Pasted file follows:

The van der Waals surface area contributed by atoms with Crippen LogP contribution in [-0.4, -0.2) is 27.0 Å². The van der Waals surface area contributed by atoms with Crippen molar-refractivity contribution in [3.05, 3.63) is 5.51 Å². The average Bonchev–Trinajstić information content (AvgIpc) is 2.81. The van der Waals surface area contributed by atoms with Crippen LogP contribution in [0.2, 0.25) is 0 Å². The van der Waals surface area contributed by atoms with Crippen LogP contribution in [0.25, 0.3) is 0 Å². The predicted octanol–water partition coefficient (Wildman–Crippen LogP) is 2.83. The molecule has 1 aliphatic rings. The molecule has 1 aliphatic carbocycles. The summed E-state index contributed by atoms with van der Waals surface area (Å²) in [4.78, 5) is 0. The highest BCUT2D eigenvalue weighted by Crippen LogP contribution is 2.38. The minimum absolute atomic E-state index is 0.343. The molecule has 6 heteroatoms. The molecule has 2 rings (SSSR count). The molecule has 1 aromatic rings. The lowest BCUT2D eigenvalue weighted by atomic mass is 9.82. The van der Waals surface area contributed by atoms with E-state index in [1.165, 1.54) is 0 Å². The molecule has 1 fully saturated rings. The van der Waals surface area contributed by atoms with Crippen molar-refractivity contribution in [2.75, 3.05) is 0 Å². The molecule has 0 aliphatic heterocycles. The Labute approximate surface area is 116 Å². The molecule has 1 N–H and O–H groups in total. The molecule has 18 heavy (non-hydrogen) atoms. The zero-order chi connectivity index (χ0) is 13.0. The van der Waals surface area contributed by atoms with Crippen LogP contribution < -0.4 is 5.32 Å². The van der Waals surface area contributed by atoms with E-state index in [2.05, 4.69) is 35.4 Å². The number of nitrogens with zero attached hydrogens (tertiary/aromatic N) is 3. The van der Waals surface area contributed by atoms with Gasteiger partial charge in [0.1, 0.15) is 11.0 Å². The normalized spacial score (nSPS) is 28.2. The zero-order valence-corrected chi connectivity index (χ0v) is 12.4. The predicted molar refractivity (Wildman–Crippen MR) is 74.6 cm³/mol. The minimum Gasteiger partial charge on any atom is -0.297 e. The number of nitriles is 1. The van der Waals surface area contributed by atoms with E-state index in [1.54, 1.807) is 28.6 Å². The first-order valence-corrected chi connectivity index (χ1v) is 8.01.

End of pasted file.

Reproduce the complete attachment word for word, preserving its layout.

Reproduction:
The van der Waals surface area contributed by atoms with Crippen LogP contribution in [-0.4, -0.2) is 27.0 Å². The van der Waals surface area contributed by atoms with Crippen molar-refractivity contribution in [3.05, 3.63) is 5.51 Å². The average Bonchev–Trinajstić information content (AvgIpc) is 2.81. The van der Waals surface area contributed by atoms with Crippen LogP contribution in [0.2, 0.25) is 0 Å². The van der Waals surface area contributed by atoms with Crippen LogP contribution in [0.25, 0.3) is 0 Å². The predicted octanol–water partition coefficient (Wildman–Crippen LogP) is 2.83. The molecule has 1 aliphatic rings. The molecule has 1 aliphatic carbocycles. The summed E-state index contributed by atoms with van der Waals surface area (Å²) in [4.78, 5) is 0. The highest BCUT2D eigenvalue weighted by Crippen LogP contribution is 2.38. The minimum absolute atomic E-state index is 0.343. The molecule has 6 heteroatoms. The molecule has 2 rings (SSSR count). The molecule has 1 aromatic rings. The lowest BCUT2D eigenvalue weighted by atomic mass is 9.82. The van der Waals surface area contributed by atoms with E-state index in [1.165, 1.54) is 0 Å². The molecule has 1 fully saturated rings. The van der Waals surface area contributed by atoms with Crippen molar-refractivity contribution in [2.75, 3.05) is 0 Å². The molecule has 0 aliphatic heterocycles. The Labute approximate surface area is 116 Å². The molecule has 1 N–H and O–H groups in total. The molecule has 18 heavy (non-hydrogen) atoms. The zero-order chi connectivity index (χ0) is 13.0. The van der Waals surface area contributed by atoms with Crippen LogP contribution < -0.4 is 5.32 Å². The van der Waals surface area contributed by atoms with E-state index in [2.05, 4.69) is 35.4 Å². The number of nitrogens with zero attached hydrogens (tertiary/aromatic N) is 3. The van der Waals surface area contributed by atoms with Gasteiger partial charge in [0.1, 0.15) is 11.0 Å². The normalized spacial score (nSPS) is 28.2. The zero-order valence-corrected chi connectivity index (χ0v) is 12.4. The predicted molar refractivity (Wildman–Crippen MR) is 74.6 cm³/mol. The minimum Gasteiger partial charge on any atom is -0.297 e. The number of nitriles is 1. The van der Waals surface area contributed by atoms with E-state index in [1.54, 1.807) is 28.6 Å². The first-order valence-corrected chi connectivity index (χ1v) is 8.01.